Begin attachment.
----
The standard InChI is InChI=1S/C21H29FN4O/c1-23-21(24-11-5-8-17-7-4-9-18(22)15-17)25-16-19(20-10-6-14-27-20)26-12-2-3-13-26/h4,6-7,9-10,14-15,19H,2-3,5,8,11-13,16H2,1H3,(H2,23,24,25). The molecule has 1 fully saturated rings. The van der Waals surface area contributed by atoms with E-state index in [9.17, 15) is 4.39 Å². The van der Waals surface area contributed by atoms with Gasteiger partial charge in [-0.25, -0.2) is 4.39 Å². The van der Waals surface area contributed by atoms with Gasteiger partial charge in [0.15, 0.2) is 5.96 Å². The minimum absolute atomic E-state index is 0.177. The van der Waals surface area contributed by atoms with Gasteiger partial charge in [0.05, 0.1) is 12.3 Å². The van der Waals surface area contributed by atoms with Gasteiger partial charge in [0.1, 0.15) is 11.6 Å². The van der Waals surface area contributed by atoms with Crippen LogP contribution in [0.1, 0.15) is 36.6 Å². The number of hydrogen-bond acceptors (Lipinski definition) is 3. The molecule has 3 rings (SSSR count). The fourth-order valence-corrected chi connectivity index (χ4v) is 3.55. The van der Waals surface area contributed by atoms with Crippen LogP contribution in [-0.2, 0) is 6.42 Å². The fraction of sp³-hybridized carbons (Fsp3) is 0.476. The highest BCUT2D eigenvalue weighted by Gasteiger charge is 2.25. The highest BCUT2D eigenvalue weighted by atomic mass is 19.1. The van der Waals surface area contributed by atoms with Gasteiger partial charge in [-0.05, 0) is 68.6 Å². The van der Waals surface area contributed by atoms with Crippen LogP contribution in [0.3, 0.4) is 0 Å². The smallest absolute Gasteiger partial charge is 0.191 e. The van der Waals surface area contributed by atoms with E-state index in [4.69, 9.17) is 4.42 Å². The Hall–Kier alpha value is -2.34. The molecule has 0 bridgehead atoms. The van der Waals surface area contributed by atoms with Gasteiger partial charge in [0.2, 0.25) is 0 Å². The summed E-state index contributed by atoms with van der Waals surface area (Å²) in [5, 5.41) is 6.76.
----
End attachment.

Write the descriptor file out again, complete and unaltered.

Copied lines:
The standard InChI is InChI=1S/C21H29FN4O/c1-23-21(24-11-5-8-17-7-4-9-18(22)15-17)25-16-19(20-10-6-14-27-20)26-12-2-3-13-26/h4,6-7,9-10,14-15,19H,2-3,5,8,11-13,16H2,1H3,(H2,23,24,25). The molecule has 1 fully saturated rings. The van der Waals surface area contributed by atoms with E-state index in [9.17, 15) is 4.39 Å². The van der Waals surface area contributed by atoms with Gasteiger partial charge in [-0.25, -0.2) is 4.39 Å². The van der Waals surface area contributed by atoms with Gasteiger partial charge in [0.15, 0.2) is 5.96 Å². The minimum absolute atomic E-state index is 0.177. The van der Waals surface area contributed by atoms with Gasteiger partial charge in [0.05, 0.1) is 12.3 Å². The van der Waals surface area contributed by atoms with Gasteiger partial charge in [0.1, 0.15) is 11.6 Å². The van der Waals surface area contributed by atoms with Crippen LogP contribution in [0.1, 0.15) is 36.6 Å². The number of hydrogen-bond acceptors (Lipinski definition) is 3. The molecule has 3 rings (SSSR count). The fourth-order valence-corrected chi connectivity index (χ4v) is 3.55. The van der Waals surface area contributed by atoms with Crippen LogP contribution in [-0.2, 0) is 6.42 Å². The fraction of sp³-hybridized carbons (Fsp3) is 0.476. The highest BCUT2D eigenvalue weighted by Gasteiger charge is 2.25. The highest BCUT2D eigenvalue weighted by atomic mass is 19.1. The van der Waals surface area contributed by atoms with Gasteiger partial charge in [-0.05, 0) is 68.6 Å². The van der Waals surface area contributed by atoms with Crippen LogP contribution in [0.3, 0.4) is 0 Å². The smallest absolute Gasteiger partial charge is 0.191 e. The van der Waals surface area contributed by atoms with E-state index in [4.69, 9.17) is 4.42 Å². The Hall–Kier alpha value is -2.34. The molecule has 0 bridgehead atoms. The van der Waals surface area contributed by atoms with Gasteiger partial charge in [0.2, 0.25) is 0 Å². The summed E-state index contributed by atoms with van der Waals surface area (Å²) in [5, 5.41) is 6.76.